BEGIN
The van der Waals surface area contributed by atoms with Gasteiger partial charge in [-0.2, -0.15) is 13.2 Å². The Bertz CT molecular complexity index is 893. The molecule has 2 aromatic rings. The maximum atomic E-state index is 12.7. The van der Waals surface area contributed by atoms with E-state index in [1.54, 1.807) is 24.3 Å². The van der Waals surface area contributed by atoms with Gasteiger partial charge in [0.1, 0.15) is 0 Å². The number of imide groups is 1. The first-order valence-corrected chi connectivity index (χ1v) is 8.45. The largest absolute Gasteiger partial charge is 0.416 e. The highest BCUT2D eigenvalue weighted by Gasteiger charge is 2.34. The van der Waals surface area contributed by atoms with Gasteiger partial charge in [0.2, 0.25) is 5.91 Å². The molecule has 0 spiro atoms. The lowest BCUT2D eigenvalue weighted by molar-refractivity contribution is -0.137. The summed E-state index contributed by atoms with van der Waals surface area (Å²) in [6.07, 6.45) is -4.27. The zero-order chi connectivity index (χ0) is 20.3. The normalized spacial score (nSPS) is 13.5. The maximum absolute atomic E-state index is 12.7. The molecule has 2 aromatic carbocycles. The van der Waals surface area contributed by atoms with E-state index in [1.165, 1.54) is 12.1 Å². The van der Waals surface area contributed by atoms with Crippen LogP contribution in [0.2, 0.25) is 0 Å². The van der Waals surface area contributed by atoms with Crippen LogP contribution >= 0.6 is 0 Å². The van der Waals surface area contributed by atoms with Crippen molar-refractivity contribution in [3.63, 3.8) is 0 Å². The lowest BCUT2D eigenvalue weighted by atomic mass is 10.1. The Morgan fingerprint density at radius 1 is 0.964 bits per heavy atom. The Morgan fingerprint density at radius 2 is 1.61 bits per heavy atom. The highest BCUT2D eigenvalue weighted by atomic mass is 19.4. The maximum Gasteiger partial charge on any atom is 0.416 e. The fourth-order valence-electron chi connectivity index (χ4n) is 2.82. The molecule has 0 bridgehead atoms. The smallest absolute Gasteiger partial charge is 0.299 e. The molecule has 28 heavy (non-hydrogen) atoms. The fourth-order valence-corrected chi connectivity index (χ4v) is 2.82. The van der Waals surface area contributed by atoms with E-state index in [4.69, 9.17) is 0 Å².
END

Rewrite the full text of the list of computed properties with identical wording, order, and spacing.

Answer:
The van der Waals surface area contributed by atoms with Gasteiger partial charge in [-0.2, -0.15) is 13.2 Å². The Bertz CT molecular complexity index is 893. The molecule has 2 aromatic rings. The maximum atomic E-state index is 12.7. The van der Waals surface area contributed by atoms with E-state index in [1.54, 1.807) is 24.3 Å². The van der Waals surface area contributed by atoms with Gasteiger partial charge in [0.1, 0.15) is 0 Å². The number of imide groups is 1. The first-order valence-corrected chi connectivity index (χ1v) is 8.45. The largest absolute Gasteiger partial charge is 0.416 e. The highest BCUT2D eigenvalue weighted by Gasteiger charge is 2.34. The van der Waals surface area contributed by atoms with Gasteiger partial charge in [0.2, 0.25) is 5.91 Å². The molecule has 0 spiro atoms. The lowest BCUT2D eigenvalue weighted by molar-refractivity contribution is -0.137. The summed E-state index contributed by atoms with van der Waals surface area (Å²) in [6.07, 6.45) is -4.27. The zero-order chi connectivity index (χ0) is 20.3. The normalized spacial score (nSPS) is 13.5. The maximum absolute atomic E-state index is 12.7. The molecule has 2 aromatic carbocycles. The van der Waals surface area contributed by atoms with E-state index in [1.165, 1.54) is 12.1 Å². The van der Waals surface area contributed by atoms with Crippen LogP contribution in [0.2, 0.25) is 0 Å². The van der Waals surface area contributed by atoms with Crippen LogP contribution >= 0.6 is 0 Å². The van der Waals surface area contributed by atoms with Crippen molar-refractivity contribution in [3.63, 3.8) is 0 Å². The lowest BCUT2D eigenvalue weighted by atomic mass is 10.1. The Morgan fingerprint density at radius 1 is 0.964 bits per heavy atom. The Morgan fingerprint density at radius 2 is 1.61 bits per heavy atom. The highest BCUT2D eigenvalue weighted by atomic mass is 19.4. The maximum Gasteiger partial charge on any atom is 0.416 e. The fourth-order valence-electron chi connectivity index (χ4n) is 2.82. The molecule has 0 bridgehead atoms. The smallest absolute Gasteiger partial charge is 0.299 e. The molecule has 28 heavy (non-hydrogen) atoms. The fourth-order valence-corrected chi connectivity index (χ4v) is 2.82. The van der Waals surface area contributed by atoms with E-state index in [4.69, 9.17) is 0 Å².